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Figure 3. ICAD deficiency increases susceptibility to DMH-induced colon tumorigenesis.

WT and ICAD−/− mice received DMH injections once a week for 8 weeks. Mice were sacrificed 24 weeks later. (A) Diameter of tumors was assessed in the different experimental groups; n = 12. *, Difference from DMH-treated WT mice, p<0.01. (B) A gross examination of a large tumor detected in DMH-treated ICAD−/− mice. (C) H&E-stained colonic tissue with a large tumor from a DMH-treated ICAD−/− mouse; note the large necrotic cores (black arrows) and vascularization (yellow arrows). (D) PCNA expression in colon tumors from DMH-treated ICAD−/− mice as assessed by IHC. (E) H&E-stained section with a tumor from a DMH-treated ICAD−/− mouse with inflammatory cells (arrows) in the vicinity of the tumor. (F) MCP-1 and COX2 expression in colon tumors from DMH-treated ICAD−/− mice as assessed by IHC; the right panel is an IgG control.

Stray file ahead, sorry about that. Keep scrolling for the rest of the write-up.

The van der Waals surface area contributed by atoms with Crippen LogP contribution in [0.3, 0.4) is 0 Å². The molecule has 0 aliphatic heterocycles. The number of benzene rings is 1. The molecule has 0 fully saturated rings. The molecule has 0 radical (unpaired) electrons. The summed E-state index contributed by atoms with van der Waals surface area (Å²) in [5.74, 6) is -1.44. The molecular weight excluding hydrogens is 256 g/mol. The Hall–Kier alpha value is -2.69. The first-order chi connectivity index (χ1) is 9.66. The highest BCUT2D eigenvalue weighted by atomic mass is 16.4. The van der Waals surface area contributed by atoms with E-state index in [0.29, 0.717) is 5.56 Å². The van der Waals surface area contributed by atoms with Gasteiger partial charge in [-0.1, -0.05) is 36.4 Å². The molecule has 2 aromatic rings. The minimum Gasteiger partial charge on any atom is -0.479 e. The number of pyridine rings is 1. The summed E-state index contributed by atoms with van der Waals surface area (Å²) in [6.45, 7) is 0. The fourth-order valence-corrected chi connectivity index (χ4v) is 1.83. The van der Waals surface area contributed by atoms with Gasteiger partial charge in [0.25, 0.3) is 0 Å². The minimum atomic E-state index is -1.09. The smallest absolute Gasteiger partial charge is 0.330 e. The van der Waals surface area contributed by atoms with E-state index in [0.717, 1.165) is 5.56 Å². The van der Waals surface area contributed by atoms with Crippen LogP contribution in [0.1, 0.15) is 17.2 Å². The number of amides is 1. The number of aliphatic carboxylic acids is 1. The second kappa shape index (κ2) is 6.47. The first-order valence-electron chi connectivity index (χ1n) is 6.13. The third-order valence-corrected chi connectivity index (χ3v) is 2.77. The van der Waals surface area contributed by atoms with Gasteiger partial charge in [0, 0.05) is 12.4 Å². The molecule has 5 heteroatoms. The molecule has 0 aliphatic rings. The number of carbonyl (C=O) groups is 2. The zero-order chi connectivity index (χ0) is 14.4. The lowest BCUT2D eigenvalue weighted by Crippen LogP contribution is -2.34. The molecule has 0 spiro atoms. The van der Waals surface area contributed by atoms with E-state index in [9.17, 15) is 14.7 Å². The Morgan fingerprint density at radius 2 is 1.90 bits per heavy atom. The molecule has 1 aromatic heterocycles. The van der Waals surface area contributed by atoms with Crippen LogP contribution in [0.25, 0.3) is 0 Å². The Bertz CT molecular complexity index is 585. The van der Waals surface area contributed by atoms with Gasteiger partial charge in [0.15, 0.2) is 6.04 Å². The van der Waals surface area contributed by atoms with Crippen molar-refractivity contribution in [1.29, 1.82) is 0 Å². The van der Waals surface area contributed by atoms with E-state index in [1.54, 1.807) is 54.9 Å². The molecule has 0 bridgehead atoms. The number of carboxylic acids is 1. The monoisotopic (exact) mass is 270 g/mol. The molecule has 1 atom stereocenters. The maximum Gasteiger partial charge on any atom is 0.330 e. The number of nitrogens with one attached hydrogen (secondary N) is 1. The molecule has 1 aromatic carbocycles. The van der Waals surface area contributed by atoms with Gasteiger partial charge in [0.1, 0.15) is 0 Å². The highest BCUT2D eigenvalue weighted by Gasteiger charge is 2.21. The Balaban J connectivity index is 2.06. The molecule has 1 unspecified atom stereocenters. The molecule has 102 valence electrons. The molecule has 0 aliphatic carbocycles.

https://doi.org/10.1371/journal.pone.0057871.g003

Genetic alterations that render CECs resistant to apoptosis or more proliferative are critical initiating events in colon tumorigenesis [1]. The subsequent accumulation of these modified epithelial cells contributes to ACF formation. These precancerous lesions may or may not progress into tumors but are generally considered to be a prerequisite for tumor progression [5]. We therefore examined the effect of ICAD deficiency on ACF at an earlier time point (12 weeks after the last DMH injection) and prior to development of large adenomas. Surprisingly, although the number of ACF in colons of DMH-treated ICAD−/− mice trended higher than those detected in the WT counterpart, the difference did not reach statistical significance (Fig. 4). These results suggest that ICAD deficiency played a larger role in tumor progression rather than in initiation.